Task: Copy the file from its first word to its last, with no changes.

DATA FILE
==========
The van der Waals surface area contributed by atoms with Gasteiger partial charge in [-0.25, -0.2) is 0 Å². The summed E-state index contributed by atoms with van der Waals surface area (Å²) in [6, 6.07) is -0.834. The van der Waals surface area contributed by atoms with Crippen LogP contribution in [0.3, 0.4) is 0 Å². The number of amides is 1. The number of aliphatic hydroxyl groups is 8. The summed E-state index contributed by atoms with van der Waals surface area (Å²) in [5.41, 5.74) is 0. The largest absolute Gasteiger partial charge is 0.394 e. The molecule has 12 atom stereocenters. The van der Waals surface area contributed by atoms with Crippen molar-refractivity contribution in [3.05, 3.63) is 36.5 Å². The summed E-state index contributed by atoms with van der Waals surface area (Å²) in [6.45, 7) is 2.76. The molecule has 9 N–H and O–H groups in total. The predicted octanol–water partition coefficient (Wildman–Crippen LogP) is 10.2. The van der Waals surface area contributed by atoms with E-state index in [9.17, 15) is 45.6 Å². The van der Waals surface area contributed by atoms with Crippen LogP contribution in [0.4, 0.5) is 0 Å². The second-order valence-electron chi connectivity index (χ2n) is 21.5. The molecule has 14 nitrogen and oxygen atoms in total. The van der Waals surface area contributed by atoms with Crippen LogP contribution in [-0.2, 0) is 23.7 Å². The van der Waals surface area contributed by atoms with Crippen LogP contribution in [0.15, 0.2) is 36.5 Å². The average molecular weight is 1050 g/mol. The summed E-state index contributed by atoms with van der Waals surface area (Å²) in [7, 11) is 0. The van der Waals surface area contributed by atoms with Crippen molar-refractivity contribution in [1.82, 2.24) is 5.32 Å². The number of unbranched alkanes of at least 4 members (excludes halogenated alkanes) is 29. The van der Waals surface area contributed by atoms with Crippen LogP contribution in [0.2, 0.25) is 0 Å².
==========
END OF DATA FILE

The van der Waals surface area contributed by atoms with Gasteiger partial charge in [-0.25, -0.2) is 0 Å². The summed E-state index contributed by atoms with van der Waals surface area (Å²) in [6, 6.07) is -0.834. The van der Waals surface area contributed by atoms with Crippen LogP contribution in [0.3, 0.4) is 0 Å². The number of amides is 1. The number of aliphatic hydroxyl groups is 8. The summed E-state index contributed by atoms with van der Waals surface area (Å²) in [5.41, 5.74) is 0. The largest absolute Gasteiger partial charge is 0.394 e. The molecule has 12 atom stereocenters. The van der Waals surface area contributed by atoms with Crippen molar-refractivity contribution in [3.05, 3.63) is 36.5 Å². The summed E-state index contributed by atoms with van der Waals surface area (Å²) in [6.45, 7) is 2.76. The molecule has 9 N–H and O–H groups in total. The predicted octanol–water partition coefficient (Wildman–Crippen LogP) is 10.2. The van der Waals surface area contributed by atoms with E-state index in [9.17, 15) is 45.6 Å². The van der Waals surface area contributed by atoms with Crippen LogP contribution in [0.4, 0.5) is 0 Å². The second-order valence-electron chi connectivity index (χ2n) is 21.5. The molecule has 14 nitrogen and oxygen atoms in total. The van der Waals surface area contributed by atoms with Crippen LogP contribution in [-0.2, 0) is 23.7 Å². The van der Waals surface area contributed by atoms with Crippen LogP contribution in [0.15, 0.2) is 36.5 Å². The average molecular weight is 1050 g/mol. The summed E-state index contributed by atoms with van der Waals surface area (Å²) in [7, 11) is 0. The van der Waals surface area contributed by atoms with Crippen molar-refractivity contribution in [1.82, 2.24) is 5.32 Å². The number of unbranched alkanes of at least 4 members (excludes halogenated alkanes) is 29. The van der Waals surface area contributed by atoms with Crippen LogP contribution in [0.2, 0.25) is 0 Å².